A page-turning evocation of the resilience of Russian dreams and imaginings
Marente de Moor understands the art of storytelling like no other. In this dark psychological novel she explores the power of the imagination and gradually unearths the secrets buried deep in the memory of her protagonist, Nadja. As a young lab analyst, Nadja set off into the forests of Russia with her scientist husband, but now, in old age, the full extent of the loneliness that connects her to nature is making itself felt. It is a void she will fill with love and with stories.
Nadja longs for peace and stillness, for the company of the animals that roam the vast, deserted forests. The laboratory is standing empty, so too the old factory. Her husband Lev — a man who never feared anything — is now troubled by a mysterious sound heard only at night. He takes this as a sign that they must leave the forest but Nadja sees things differently. ‘It’s just the way things sound, a melancholy not found in any other country, because we have railways without end and a winter that refuses to yield and a bunch of other circumstances to make you howl and rust.’
The electricity has been cut off, the tap spouts water only intermittently, but Nadja remains undaunted. People disappear and she reckons that people have that right. Yet still the doubts creep in: am I the witch who has driven everyone away?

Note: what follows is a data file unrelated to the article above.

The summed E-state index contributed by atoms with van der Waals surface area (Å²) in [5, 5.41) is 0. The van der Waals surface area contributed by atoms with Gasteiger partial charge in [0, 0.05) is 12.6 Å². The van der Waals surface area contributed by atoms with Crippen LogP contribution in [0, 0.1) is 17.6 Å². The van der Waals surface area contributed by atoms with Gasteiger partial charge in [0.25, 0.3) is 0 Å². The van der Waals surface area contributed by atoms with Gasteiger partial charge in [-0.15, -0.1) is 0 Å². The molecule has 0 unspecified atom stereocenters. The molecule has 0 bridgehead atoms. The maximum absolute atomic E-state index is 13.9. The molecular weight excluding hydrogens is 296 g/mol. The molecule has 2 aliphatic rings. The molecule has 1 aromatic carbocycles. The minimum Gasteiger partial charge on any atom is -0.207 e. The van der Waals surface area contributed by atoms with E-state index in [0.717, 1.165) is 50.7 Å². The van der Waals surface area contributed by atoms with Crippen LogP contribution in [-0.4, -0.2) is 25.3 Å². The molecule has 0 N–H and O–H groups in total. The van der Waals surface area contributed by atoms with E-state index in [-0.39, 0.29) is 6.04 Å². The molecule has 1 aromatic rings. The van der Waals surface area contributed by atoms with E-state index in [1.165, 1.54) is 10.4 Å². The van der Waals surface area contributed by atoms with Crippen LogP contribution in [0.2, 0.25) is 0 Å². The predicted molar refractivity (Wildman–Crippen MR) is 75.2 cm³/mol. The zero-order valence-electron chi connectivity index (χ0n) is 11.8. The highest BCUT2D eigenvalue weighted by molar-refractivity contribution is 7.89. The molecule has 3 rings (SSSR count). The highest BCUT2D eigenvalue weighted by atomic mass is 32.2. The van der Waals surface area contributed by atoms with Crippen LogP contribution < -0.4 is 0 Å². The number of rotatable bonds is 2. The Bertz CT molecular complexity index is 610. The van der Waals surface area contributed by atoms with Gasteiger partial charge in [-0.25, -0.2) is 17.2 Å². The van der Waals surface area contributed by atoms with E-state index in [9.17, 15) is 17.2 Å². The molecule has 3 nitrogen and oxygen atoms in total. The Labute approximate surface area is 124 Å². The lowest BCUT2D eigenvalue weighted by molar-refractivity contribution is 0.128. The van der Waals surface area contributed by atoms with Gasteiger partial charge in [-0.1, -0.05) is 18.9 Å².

Memories from a year she would rather forget begin to surface, but Nadja spins her yarns and continues to believe in her own choices. Everyone filters the tales they want to tell, everyone has their own story: whether it’s the threat of the bear, the all-conquering strength of a mother, or Flight MH17 being blown out of the skies above Ukraine.
Fear has to be warded off with words but when one day the great sound is heard no more, Nadja misses it. ‘It’s not the explanation I miss, it’s the riddle.’ Her children accuse her of walking away from problems. Her son Dimka stirs up a disastrous episode with the Dutch woman who once seduced Lev and turned her daughter Vera against her. But nothing and no one is about to deprive Nadja of her love for her husband, the natural world and the stories she feels compelled to tell.
De Moor displays a profound understanding and love of life in Russia, not least the ‘dreams and imaginings of the common man.’ As in her earlier work, the sheer joy of storytelling leaps from every page. Phon is a brooding yet salutary novel in the tradition of the Russian masters: vast emptiness, long nights of bitter cold, a deep connection with the animal world and countless glasses of vodka combine to make this an enigmatic and turbulent page-turner.